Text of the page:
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Social cohesion and conflict prevention in Asia : managing diversity through development, Volume 1
Author:Colletta, Nat. J.; Teck Ghee Lim; Anita Kelles-Viitanen [editors]; Country:Sri Lanka; East Asia and Pacific; Myanmar; Philippines; Malaysia; Indonesia;
Date Stored:2001/12/11Document Date:1999/06/30
Document Type:PublicationSubTopics:Education and Society; Social Conflict and Violence; Poverty Assessment; National Governance; Economic Development
ISBN:ISBN 0-8213-4874-4Language:English
Major Sector:(Historic)Social ProtectionRegion:East Asia and Pacific; South Asia
Report Number:23245Sub Sectors:Other Social Protection
Collection Title:Conflcit prevention and post-conflict reconstruction seriesVolume No:1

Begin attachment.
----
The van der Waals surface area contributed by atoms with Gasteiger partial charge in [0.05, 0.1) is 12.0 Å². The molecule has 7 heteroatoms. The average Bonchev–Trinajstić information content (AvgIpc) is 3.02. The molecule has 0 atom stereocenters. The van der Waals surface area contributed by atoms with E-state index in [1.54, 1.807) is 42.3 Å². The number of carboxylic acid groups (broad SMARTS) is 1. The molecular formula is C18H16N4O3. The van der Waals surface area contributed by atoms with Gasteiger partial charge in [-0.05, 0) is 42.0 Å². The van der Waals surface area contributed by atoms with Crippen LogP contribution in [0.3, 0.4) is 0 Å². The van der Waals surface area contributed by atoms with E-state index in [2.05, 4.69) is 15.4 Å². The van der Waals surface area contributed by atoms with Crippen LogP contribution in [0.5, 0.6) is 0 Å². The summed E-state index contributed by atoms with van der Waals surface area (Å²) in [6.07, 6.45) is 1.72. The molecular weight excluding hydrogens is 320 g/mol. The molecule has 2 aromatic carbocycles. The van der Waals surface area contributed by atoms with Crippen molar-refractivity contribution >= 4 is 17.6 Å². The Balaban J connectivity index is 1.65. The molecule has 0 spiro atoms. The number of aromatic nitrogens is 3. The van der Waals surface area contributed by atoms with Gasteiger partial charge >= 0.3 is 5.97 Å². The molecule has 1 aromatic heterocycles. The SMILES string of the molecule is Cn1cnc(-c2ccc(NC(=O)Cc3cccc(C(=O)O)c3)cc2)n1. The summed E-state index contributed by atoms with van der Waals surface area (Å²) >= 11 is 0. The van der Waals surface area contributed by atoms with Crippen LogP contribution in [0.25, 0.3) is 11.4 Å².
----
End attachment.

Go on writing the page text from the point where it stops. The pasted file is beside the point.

Summary: The regional consultation on social cohesion and conflict management gave experts and practitioners in key fields of economic, social, and political development an opportunity to exchange views on fault lines in societies, the root causes of violent conflict, and the lessons to be drawn from past policies and programs for managing diversity. The papers included in this volume, and the discussions at the consultation, identified a variety of traditional obstacles to social cohesion and integration in the region, ranging from xenophobic nationalism to deep-seated poverty, socioeconomic disparities, gender inequality, and ethnic, religious, and cultural discrimination and exclusion. Among the topics explored were the need for new early-warning indicators and development responses to problems of social cohesion and conflict prevention. Some participants took the view that rising ethnic and religious sentiments have not fundamentally challenged the trends toward improved governance and a market-oriented economic order and observed that globalization could be a positive force for balancing state excesses. They agreed, however that modernization and globalization have led to increased disparities between the rich and poor and the growing exclusion and marginalization of certain groups, making the prospects for peaceful development less predictable.

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